Back to our example. So through further research into the property, you determine that by finishing the basement you can add another bedroom, another bathroom, and 1,000 more square feet. Additionally, maybe you realize that the bedroom and the office share an entrance (most, if not all, states require a bedroom to have 3 things to be considered an “official” bedroom: 1) a private entrance, 2) a closet, and 3) an appropriately sized window (typically referred to as “egress”). Therefore, by some creative reworking of the entrances, maybe you can close one off and add one so that each room has it’s own entrance, and therefore you’ve added another bedroom (read here for some guidelines into what types of renovations to do). To summarize, your research has shown that you can turn the 3 bedroom, 2 bath, 1,900 square foot home into a 5 bedroom, 3 bath, 2,900 square foot property. Not bad. The next step is to submit this information to your real estate agent. The question is simple: after converting it to the end result, what will it be worth? 

For our example, let’s say the realtor comes back and says the market value of a 5 bedroom, 3 bath, 2,900 square foot house is $400,000 in that area (I’ll use round numbers for ease of calculation, and I make no attempt for these numbers to be accurate to whatever region you live in, so bear with me). $400,000 is Y, our first variable.

The next step is estimating how much it will cost to make the improvements you previously determined where possible/necessary. This is a combination of gathering bids and perusing your local home improvement center for materials costs (if you plan to save some money by doing some of the work yourself). Let’s say your renovation cost estimate is $50,000. That becomes Z, our second variable.

Next, inquire with your realtor regarding “average days on market” numbers for your area. Find out how long, on average, it takes for a similar home to sell in your area. Let’s say it’s 180 days, which, in this market, is becoming more and more the norm. Next get an estimate from your mortgage professional regarding monthly mortgage payments. Finally, work up a timeline for the renovation itself. Take the time you estimate the renovation to take, plus the time it will take for it to sell once it’s on the market, and multiply that by the monthly expenses you estimate. That becomes your carrying costs. That’s CC, our third variable. This is a very important one. Many many real estate investors overlook this variable, or they calculate it out only to a certain extent (say, through the end of their renovation timeline) and then leave no room for sales time. The days of selling it on “open house day” are long gone. Even with competitive pricing, which we’ll get to later, the hope to sell it quick is not something upon which you can base your budget. Let’s estimate that the renovation will take three months, plus the average days on market estimate from earlier (180 days). That equals 9 months from purchase to sale. Let’s estimate mortgage costs, taxes, and utilities are $2,000 a month. Therefore, carrying costs for our example are $18,000.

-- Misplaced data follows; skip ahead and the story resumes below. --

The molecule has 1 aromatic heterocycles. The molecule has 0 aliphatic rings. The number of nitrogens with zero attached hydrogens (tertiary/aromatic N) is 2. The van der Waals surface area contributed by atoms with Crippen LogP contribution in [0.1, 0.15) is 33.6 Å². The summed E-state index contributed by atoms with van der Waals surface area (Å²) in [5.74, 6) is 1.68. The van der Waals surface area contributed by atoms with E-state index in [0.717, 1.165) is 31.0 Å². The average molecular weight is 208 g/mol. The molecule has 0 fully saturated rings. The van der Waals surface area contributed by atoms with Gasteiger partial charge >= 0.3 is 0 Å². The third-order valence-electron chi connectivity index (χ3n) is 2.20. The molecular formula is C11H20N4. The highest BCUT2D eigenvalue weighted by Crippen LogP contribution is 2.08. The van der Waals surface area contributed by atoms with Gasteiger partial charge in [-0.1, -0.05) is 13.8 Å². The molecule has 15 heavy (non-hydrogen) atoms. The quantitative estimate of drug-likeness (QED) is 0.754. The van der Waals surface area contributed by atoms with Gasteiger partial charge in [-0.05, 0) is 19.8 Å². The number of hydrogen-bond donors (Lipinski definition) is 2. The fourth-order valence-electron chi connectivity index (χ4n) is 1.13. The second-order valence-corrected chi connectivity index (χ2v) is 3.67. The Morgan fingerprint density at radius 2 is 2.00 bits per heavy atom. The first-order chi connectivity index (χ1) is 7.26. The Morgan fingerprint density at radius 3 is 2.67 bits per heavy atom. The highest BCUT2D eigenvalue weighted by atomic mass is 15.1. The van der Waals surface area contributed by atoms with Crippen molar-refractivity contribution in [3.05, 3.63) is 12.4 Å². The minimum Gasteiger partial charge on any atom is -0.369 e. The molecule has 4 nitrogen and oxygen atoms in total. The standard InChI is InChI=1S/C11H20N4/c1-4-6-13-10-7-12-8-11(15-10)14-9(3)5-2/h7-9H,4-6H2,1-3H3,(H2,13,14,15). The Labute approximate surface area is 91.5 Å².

Alright, we’re in the home stretch. The remaining variables are relatively straight forward. Get an estimate of closing costs from your mortgage professional. Plan for a worst case scenario in which you will be responsible for both the closing costs on your impending purchase and closing costs when you sell it (if nothing else, pay the closing costs as an incentive for the buyer). That’s the ZY variable. Let’s estimate it at $10,000 ($4,000 on your purchase, $6,000 on the sale of the property) for our example. Moving on, the RF variable is simply the estimated future sales price (Y) multiplied by your realtor’s commission (let’s estimate 6% for our example). So that’s $400,000 times 6%, or $24,000. DP is desired profit -- that’s a personal consideration, completely up to you. Larger scale investors that I know base their decisions upon return on investment. It’s just like evaluating a mutual fund or an online bank account. Your desired profit should be a percentage range, with the range depending upon the perceived risk in the property. For example, let’s say your desired profit range is 5-7%. You can also arbitrarily pick a dollar figure as well. Either way, build into the equation a profit for your effort -- don’t leave that part to chance. For ease of calculation, let’s say your desired profit on this project is $20,000. It’s important to build this in the equation on the front end, because it’s in addition to things like carrying costs, closing costs, and realtor fees. These are things that are usually forgotten, and end up eroding profit after the hard work is done and your property is sold.